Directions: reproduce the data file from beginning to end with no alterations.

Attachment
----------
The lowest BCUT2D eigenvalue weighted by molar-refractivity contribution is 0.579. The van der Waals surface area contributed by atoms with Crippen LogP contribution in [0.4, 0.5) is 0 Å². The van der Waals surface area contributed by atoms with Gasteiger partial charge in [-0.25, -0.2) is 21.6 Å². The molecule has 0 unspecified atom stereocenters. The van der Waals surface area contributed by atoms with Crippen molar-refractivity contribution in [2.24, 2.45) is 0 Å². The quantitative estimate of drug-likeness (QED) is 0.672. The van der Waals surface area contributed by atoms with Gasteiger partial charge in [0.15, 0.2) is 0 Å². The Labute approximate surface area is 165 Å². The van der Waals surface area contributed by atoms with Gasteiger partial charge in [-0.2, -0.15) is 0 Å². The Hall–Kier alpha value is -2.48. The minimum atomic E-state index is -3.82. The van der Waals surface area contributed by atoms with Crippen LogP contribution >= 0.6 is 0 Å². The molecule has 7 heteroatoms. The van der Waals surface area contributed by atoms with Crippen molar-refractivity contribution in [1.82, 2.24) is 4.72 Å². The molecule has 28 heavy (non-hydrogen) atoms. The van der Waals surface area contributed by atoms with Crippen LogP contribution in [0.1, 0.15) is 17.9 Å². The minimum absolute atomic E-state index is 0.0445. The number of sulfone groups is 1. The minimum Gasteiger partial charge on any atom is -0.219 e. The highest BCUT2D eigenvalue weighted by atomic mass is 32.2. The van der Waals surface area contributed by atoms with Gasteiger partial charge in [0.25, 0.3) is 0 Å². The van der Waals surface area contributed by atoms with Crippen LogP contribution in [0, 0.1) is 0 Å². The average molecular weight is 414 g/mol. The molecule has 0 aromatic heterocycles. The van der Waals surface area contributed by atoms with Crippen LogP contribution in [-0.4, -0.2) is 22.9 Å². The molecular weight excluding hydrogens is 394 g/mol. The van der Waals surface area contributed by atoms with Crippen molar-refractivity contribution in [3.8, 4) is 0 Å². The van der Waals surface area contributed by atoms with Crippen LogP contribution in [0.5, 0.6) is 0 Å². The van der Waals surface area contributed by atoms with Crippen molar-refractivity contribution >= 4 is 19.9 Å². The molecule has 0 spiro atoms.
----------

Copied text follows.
The lowest BCUT2D eigenvalue weighted by molar-refractivity contribution is 0.579. The van der Waals surface area contributed by atoms with Crippen LogP contribution in [0.4, 0.5) is 0 Å². The van der Waals surface area contributed by atoms with Gasteiger partial charge in [-0.25, -0.2) is 21.6 Å². The molecule has 0 unspecified atom stereocenters. The van der Waals surface area contributed by atoms with Crippen molar-refractivity contribution in [2.24, 2.45) is 0 Å². The quantitative estimate of drug-likeness (QED) is 0.672. The van der Waals surface area contributed by atoms with Gasteiger partial charge in [0.15, 0.2) is 0 Å². The Labute approximate surface area is 165 Å². The van der Waals surface area contributed by atoms with Gasteiger partial charge in [-0.2, -0.15) is 0 Å². The Hall–Kier alpha value is -2.48. The minimum atomic E-state index is -3.82. The van der Waals surface area contributed by atoms with Crippen LogP contribution >= 0.6 is 0 Å². The molecule has 7 heteroatoms. The van der Waals surface area contributed by atoms with Crippen molar-refractivity contribution in [1.82, 2.24) is 4.72 Å². The molecule has 28 heavy (non-hydrogen) atoms. The van der Waals surface area contributed by atoms with Crippen LogP contribution in [0.1, 0.15) is 17.9 Å². The minimum absolute atomic E-state index is 0.0445. The number of sulfone groups is 1. The minimum Gasteiger partial charge on any atom is -0.219 e. The highest BCUT2D eigenvalue weighted by atomic mass is 32.2. The van der Waals surface area contributed by atoms with Gasteiger partial charge in [0.25, 0.3) is 0 Å². The van der Waals surface area contributed by atoms with Crippen LogP contribution in [0, 0.1) is 0 Å². The average molecular weight is 414 g/mol. The molecule has 0 aromatic heterocycles. The van der Waals surface area contributed by atoms with Crippen LogP contribution in [-0.4, -0.2) is 22.9 Å². The molecular weight excluding hydrogens is 394 g/mol. The van der Waals surface area contributed by atoms with Crippen molar-refractivity contribution in [3.8, 4) is 0 Å². The van der Waals surface area contributed by atoms with Crippen LogP contribution in [0.5, 0.6) is 0 Å². The van der Waals surface area contributed by atoms with Crippen molar-refractivity contribution >= 4 is 19.9 Å². The molecule has 0 spiro atoms.